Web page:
One morning, more than twenty years ago when I was still living in a small city in the westernmost end of Java, I was having instant noodles while watching a Japanese anime on TV. My father who had been noticing this new habit I was picking up suddenly asked me a question.
“Why are you eating with chopsticks?” He wondered, because usually I always used fork.
“I want to study in Japan!” my young self confidently replied. At that time I believed the first step to making that dream come true was learning how the Japanese ate.
Many years before this conversation happened, my father – at that time still working in the island of Borneo – and a few of his coworkers got an opportunity to take a short course in Japan due to their satisfying performance at work. But there was one condition: English proficiency was required. My father spoke almost zero English, knowing only how to say yes and no. Having given up the rare opportunity, he then wanted a “revenge”, not through him, but me, by enrolling me in an English course – which was very limited in the small city in western Java where I spent my primary school years.
At the age of 12, my parents and I moved to a bigger city more than 300 km away to the east. My father naturally looked for English course options available in the city and enrolled me in one that was easily accessible from home. You might ask, isn’t English taught at school? People of my age typically had their first English class in junior secondary school. But as the quality of teaching was rather unreliable, my father believed I should take an additional four-hour weekly course off school.
Like most Indonesian kids at that time, I grew up watching anime and reading manga. Both have been serving well as Japan’s agents of soft diplomacy which help improve the country’s profile and popularity among Indonesians. A classmate in high school sent a letter to the Japanese embassy in Jakarta, and in return she got a colorful booklet filled with images of fascinating Japanese cultural scenes. Through that booklet I learned for the first time about the three components in Japanese writing system, as well as other tidbits about the country. In the same year, I was introduced to Detective Conan, and became somewhat a fan of the thriller manga series. The first book I had sported Conan with Tsutenkaku (translated as Osaka Tower in the Indonesian version) on its cover.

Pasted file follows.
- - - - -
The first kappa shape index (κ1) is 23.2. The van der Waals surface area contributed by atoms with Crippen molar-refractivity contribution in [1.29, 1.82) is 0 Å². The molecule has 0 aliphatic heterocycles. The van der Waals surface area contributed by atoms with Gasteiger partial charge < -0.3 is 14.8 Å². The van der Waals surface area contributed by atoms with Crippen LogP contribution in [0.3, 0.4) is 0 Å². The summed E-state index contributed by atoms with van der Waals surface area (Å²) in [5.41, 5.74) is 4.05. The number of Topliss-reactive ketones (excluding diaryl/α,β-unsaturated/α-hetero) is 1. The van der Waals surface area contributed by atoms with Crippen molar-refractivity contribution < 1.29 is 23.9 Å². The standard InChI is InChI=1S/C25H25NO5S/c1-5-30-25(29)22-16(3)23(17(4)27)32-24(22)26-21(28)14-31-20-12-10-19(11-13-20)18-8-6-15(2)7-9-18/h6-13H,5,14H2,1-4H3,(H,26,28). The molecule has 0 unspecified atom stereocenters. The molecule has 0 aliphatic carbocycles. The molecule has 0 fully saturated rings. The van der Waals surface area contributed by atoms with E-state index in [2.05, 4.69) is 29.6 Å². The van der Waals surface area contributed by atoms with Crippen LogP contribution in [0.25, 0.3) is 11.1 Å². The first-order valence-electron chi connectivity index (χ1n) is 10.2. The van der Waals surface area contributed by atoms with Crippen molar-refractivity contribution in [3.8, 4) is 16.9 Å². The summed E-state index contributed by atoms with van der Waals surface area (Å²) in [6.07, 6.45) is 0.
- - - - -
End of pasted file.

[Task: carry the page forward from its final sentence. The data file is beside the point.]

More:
People say that childhood is a time filled with dreams and inspirations, and adulthood is when we bring them into reality. Sixteen years after I bought my first Detective Conan comic book, I find myself in a taxi with James on a Friday afternoon. We are stuck in the middle of Jakarta’s notorious traffic to get to the airport and leave for Osaka before midnight. Fortunately the flight departs on time, the Japanese inflight meal is very decent and tasty, and we manage to get enough sleep to prepare ourselves for Osaka the next morning.
As the plane makes its final approach to Kansai International Airport in the middle of Osaka Bay, endless sprawl of urban agglomeration stretches as far as the eyes can see. With a population of almost 20 million people, Osaka’s metropolitan area is in fact Japan’s second largest after Tokyo. And being one of the country’s main gateways, in 1994 a new, bigger airport was inaugurated after seven years of construction. Built on an artificial island which sits on top of clay in an area highly prone to earthquakes and typhoons, the new airport was considered an engineering marvel at that time.
Our train takes us to Shin-Imamiya station, where we get off and find ourselves in the middle of blocks of nondescript multistory concrete buildings. James told me earlier that he had booked a hotel near Tsutenkaku, the tower I’ve been associating Osaka with, so I keep looking for it as we walk down the streets to find where our hotel is. “There it is! I see it!” my excitement is probably comparable to spotting the Eiffel Tower or Big Ben – that exhilaration one feels upon seeing a famous landmark for the first time.